FDA Panel Votes to Expand Use of Pneumococcal Vaccine to Adults

11/17/2011
An FDA advisory committee has voted 14-1 in favor of expanding the indication for the pneumococcal 13-valent conjugate vaccine (Prevnar 13) to include use in adults 50 and older. Currently the Pfizer vaccine is approved only for use in children. The FDA's Vaccines and Related Biologics Advisory Committee voted for accelerated approval, ...

Study: Even the Cleanest Wastewater Contributes to More Super Bacteria

11/16/2011
A new University of Minnesota study reveals that the release of treated municipal wastewater – even wastewater treated by the highest-quality treatment technology – can have a significant effect on the quantities of antibiotic-resistant bacteria, often referred to as "superbacteria," in surface waters. The study also suggests that wastewater treated using ...

Hydra, fruit flies, and stripy colonies of bacteria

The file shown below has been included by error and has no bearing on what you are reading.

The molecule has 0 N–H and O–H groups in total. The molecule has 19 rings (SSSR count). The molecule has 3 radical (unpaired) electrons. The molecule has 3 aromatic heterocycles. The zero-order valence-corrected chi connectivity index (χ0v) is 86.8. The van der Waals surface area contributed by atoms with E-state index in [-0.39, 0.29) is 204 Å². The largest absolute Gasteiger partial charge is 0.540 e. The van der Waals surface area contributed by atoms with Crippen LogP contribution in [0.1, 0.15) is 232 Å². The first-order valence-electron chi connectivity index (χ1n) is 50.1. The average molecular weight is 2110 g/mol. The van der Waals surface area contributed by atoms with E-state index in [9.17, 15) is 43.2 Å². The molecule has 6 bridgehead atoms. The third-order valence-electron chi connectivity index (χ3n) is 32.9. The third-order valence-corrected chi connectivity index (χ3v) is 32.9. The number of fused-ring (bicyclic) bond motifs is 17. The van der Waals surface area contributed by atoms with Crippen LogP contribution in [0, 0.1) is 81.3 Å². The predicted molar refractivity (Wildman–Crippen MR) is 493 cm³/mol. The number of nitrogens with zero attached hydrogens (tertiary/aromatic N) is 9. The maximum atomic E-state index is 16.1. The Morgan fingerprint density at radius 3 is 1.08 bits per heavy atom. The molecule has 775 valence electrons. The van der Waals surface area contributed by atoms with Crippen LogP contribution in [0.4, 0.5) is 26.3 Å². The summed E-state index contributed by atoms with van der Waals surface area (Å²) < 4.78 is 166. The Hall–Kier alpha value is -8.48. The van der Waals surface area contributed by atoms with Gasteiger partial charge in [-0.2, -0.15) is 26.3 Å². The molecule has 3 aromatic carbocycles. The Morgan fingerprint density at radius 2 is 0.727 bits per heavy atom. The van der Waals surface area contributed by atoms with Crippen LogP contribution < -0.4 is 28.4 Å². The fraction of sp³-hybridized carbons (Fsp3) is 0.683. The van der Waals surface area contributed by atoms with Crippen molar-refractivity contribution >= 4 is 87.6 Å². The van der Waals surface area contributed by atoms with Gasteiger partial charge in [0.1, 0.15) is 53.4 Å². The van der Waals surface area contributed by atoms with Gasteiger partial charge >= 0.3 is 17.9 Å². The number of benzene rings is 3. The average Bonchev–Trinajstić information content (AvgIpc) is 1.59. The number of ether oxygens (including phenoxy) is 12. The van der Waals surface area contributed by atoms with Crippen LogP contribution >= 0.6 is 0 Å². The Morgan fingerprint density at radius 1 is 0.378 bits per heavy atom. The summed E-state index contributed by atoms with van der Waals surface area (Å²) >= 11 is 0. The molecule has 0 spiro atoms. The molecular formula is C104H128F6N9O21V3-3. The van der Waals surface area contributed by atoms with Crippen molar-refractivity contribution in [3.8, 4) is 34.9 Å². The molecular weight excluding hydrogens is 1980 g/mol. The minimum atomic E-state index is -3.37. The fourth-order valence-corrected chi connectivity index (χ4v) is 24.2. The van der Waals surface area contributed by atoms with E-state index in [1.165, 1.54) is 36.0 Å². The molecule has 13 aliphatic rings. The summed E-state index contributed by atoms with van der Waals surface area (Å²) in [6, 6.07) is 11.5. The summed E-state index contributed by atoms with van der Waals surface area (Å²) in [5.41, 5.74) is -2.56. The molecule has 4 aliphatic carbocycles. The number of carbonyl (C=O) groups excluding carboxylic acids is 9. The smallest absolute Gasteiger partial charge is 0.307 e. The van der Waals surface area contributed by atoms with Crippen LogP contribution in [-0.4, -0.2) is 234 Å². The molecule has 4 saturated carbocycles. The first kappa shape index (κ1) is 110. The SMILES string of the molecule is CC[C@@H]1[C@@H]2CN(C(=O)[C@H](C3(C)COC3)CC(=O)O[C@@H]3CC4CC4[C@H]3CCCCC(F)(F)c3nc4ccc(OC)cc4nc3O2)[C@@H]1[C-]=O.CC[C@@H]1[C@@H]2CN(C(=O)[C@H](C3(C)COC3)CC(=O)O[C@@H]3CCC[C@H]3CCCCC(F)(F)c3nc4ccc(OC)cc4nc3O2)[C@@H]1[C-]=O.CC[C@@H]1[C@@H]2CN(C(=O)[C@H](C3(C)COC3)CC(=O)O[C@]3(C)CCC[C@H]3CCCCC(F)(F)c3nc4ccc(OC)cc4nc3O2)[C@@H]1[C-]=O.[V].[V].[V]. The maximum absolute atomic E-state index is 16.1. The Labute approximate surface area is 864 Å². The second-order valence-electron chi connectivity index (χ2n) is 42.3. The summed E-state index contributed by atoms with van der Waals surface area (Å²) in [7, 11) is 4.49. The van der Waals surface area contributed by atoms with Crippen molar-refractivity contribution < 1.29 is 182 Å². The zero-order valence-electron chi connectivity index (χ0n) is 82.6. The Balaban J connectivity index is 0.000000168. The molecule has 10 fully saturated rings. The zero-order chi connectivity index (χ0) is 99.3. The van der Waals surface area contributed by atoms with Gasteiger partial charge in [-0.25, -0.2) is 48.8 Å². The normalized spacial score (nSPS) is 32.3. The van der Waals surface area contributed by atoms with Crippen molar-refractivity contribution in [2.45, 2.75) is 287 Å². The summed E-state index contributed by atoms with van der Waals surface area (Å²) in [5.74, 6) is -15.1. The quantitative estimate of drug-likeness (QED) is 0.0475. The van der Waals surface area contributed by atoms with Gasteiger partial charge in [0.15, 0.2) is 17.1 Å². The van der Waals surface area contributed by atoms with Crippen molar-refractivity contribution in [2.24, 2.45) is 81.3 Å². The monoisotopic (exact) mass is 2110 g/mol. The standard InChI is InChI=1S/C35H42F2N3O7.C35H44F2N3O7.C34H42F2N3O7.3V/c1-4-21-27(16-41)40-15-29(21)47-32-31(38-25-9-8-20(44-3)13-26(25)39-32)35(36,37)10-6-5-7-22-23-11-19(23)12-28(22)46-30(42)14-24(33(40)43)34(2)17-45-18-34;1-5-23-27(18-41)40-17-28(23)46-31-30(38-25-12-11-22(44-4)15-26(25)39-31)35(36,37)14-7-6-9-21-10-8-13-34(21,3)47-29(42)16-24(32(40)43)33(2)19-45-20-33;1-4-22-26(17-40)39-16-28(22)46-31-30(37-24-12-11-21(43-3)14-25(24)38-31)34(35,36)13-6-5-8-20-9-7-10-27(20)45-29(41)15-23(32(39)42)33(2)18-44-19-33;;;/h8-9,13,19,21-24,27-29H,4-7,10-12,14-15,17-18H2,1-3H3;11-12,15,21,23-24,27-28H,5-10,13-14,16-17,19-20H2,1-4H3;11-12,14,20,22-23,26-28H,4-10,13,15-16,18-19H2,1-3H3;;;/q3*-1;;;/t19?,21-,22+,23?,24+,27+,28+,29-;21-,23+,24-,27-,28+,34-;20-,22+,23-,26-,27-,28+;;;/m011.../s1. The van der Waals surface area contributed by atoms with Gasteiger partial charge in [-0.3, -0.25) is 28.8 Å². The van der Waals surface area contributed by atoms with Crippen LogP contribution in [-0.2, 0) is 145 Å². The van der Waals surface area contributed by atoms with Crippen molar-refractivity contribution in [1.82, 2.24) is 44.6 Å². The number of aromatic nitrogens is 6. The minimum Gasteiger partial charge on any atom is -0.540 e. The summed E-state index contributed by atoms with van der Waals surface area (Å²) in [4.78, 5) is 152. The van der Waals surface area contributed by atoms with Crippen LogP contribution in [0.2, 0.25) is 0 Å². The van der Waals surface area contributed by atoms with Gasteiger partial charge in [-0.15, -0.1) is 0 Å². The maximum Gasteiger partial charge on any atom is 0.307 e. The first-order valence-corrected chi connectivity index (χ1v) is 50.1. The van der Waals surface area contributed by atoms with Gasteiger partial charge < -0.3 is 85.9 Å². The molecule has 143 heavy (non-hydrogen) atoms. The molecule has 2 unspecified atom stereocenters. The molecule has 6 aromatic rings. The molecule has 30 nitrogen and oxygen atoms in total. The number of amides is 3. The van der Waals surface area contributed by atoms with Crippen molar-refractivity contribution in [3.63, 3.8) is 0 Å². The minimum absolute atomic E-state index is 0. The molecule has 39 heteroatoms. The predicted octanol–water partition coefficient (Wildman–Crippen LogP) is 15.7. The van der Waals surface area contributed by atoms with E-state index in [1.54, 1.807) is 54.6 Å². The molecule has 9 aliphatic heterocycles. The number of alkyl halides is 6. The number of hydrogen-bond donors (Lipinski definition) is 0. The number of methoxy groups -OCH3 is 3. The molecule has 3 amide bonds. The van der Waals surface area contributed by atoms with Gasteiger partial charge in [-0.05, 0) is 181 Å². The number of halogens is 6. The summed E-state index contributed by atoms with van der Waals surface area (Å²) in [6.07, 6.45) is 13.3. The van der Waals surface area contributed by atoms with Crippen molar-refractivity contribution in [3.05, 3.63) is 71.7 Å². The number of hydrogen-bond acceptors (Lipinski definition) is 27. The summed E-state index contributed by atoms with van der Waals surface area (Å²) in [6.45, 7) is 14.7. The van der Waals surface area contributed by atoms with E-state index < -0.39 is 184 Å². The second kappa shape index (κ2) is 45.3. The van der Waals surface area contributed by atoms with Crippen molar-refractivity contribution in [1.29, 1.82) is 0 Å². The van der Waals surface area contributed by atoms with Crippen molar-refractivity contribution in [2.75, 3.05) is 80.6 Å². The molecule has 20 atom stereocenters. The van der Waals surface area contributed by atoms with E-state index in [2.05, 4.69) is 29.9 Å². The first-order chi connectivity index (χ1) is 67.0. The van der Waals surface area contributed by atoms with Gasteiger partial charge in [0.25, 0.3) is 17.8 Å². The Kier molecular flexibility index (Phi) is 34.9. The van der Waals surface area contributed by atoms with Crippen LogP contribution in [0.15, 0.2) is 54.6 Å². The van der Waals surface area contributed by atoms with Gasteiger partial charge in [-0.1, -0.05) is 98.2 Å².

11/16/2011
In 1952, two years before his untimely death at the age of 41, the mathematician Alan Turing wrote an influential paper entitled "The Chemical Basis of Morphogenesis." The paper tackled the problem of how limbs and other structural patterns arise in plants and animals that begin life as undifferentiated blobs ...

Refuse vaccines and risk dismissal by doctor

11/15/2011
It's not unusual for a patient to change doctors. Doctors retire, families move, insurance changes. And sometimes, patients get fired. "Discharging parents from a practice is never easy," says Thomas Tryon, a pediatrician at Children's Mercy Hospitals and Clinics in Kansas City, Mo. "I never did it without disappointment that I'd somehow ...